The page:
The Wendell Gilley Museum in Southwest Harbor is home to hundreds of decorative bird carvings by Wendell Gilley (1904-1983), a pioneer in the field and author of “The Art of Bird Carving: A Guide to a Fascinating Hobby,” one of the earliest instructional books on the subject.
Tips for visiting Acadia during this busy centennial year
- All visitors must pay a fee to enter the park from May through October. Buy park passes for individuals and vehicles at park facilities and select other locations.
- Consider non-consumptive modes of transportation to ease traffic congestion. Leave your car parked at the campground or lodging and ride the free Island Explore bus system, walk the village connector trails from Bar Harbor and Southwest Harbor or ride your bike to reach trailheads and other points in the park.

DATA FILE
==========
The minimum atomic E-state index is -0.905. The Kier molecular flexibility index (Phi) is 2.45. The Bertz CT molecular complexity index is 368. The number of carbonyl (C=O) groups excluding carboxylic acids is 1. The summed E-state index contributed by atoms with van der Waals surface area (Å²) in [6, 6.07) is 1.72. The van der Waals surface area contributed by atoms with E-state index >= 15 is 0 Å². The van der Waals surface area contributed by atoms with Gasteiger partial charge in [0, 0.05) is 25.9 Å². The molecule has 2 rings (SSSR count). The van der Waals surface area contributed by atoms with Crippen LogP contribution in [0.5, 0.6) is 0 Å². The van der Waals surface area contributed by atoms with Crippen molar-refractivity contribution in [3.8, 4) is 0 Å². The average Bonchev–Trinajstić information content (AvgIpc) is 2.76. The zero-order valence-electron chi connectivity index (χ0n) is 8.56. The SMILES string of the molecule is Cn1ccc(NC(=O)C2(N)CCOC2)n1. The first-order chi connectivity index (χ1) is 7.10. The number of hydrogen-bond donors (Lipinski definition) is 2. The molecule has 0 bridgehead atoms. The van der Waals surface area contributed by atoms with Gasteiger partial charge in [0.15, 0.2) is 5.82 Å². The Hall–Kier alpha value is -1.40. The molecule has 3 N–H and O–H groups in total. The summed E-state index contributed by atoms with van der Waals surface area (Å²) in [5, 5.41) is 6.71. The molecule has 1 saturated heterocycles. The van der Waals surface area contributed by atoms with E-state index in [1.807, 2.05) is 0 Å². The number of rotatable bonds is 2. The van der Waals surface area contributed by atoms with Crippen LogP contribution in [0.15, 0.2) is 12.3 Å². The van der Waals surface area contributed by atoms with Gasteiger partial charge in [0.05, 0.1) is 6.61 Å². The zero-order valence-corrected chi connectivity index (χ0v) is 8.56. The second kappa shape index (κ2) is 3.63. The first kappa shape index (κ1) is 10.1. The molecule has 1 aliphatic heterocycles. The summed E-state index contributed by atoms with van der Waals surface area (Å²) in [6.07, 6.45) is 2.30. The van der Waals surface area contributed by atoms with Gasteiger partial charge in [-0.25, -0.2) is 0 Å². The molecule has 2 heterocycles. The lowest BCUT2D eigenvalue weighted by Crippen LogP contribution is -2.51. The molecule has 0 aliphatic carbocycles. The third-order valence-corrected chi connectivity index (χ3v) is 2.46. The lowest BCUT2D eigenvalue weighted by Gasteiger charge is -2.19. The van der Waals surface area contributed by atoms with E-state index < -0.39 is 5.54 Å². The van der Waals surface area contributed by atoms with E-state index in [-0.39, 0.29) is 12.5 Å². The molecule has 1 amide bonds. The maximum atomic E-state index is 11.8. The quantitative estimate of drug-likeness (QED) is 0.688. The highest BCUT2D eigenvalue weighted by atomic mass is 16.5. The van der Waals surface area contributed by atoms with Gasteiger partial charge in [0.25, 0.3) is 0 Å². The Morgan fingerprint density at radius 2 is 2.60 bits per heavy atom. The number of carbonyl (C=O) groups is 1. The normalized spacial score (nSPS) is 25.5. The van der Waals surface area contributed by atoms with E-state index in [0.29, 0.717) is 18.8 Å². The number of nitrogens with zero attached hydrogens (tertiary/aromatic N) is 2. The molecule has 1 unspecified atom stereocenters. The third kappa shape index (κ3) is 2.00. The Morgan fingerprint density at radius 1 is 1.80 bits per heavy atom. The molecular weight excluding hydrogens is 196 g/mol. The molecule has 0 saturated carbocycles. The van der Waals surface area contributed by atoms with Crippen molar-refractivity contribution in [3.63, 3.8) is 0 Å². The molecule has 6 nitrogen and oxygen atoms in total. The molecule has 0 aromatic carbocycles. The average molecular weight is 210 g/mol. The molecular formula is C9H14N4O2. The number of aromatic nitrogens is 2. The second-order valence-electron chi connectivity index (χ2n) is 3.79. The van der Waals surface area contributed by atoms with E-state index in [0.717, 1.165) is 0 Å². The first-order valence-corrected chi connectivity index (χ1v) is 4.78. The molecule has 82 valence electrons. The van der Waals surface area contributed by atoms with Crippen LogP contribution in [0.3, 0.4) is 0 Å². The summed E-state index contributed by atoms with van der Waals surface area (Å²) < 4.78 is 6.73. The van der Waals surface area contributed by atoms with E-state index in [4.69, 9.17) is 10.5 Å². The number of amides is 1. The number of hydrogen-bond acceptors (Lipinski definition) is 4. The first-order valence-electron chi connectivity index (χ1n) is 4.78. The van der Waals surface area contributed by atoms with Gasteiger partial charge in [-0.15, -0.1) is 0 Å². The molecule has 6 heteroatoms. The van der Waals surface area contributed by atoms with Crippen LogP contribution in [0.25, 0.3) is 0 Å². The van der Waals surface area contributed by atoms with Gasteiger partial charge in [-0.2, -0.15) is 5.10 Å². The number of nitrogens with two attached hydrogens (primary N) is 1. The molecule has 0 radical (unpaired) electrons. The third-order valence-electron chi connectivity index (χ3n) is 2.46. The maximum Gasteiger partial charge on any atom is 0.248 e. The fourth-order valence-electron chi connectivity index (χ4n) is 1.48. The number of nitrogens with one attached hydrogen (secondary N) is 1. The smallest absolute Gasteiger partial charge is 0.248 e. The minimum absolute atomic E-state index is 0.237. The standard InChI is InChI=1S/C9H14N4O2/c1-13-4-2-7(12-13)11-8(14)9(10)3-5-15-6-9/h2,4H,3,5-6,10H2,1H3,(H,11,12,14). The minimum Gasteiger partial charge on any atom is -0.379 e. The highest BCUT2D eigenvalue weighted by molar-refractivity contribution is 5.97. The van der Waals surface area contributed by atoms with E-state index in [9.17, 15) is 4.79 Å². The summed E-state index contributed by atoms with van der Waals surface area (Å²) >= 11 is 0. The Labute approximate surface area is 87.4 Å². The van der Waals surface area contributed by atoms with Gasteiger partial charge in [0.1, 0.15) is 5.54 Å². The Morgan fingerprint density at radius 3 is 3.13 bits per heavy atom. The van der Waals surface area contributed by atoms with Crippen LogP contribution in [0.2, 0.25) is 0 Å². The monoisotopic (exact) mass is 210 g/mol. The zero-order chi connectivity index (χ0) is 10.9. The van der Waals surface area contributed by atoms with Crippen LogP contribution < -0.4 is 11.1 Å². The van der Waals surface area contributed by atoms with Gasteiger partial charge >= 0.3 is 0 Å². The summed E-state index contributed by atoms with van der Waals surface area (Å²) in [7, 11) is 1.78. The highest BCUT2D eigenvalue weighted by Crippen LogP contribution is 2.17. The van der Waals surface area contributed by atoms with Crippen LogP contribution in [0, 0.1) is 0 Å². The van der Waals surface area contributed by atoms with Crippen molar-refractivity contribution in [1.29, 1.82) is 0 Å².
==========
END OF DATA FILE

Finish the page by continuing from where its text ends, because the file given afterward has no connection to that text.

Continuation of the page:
- Many of the planned centennial events and activities are set outside the park, so be sure to visit and support the local host communities.
- Consider visiting the most popular park destinations like Cadillac Mountain, Sand Beach and Thunder Hole during the quieter hours of the day, such as early morning or late afternoon. And be sure to try new areas and quieter locales, like Schoodic and Western Mountain.
Acadia Centennial www.acadiacentennial.org 207-288-3340
Acadia National Park www.nps.gov/acad 207-288-3338
Friends of Acadia www.friendsofacadia.org 207-288-3340
Island Explorer www.exploreacadia.com 207-667-5796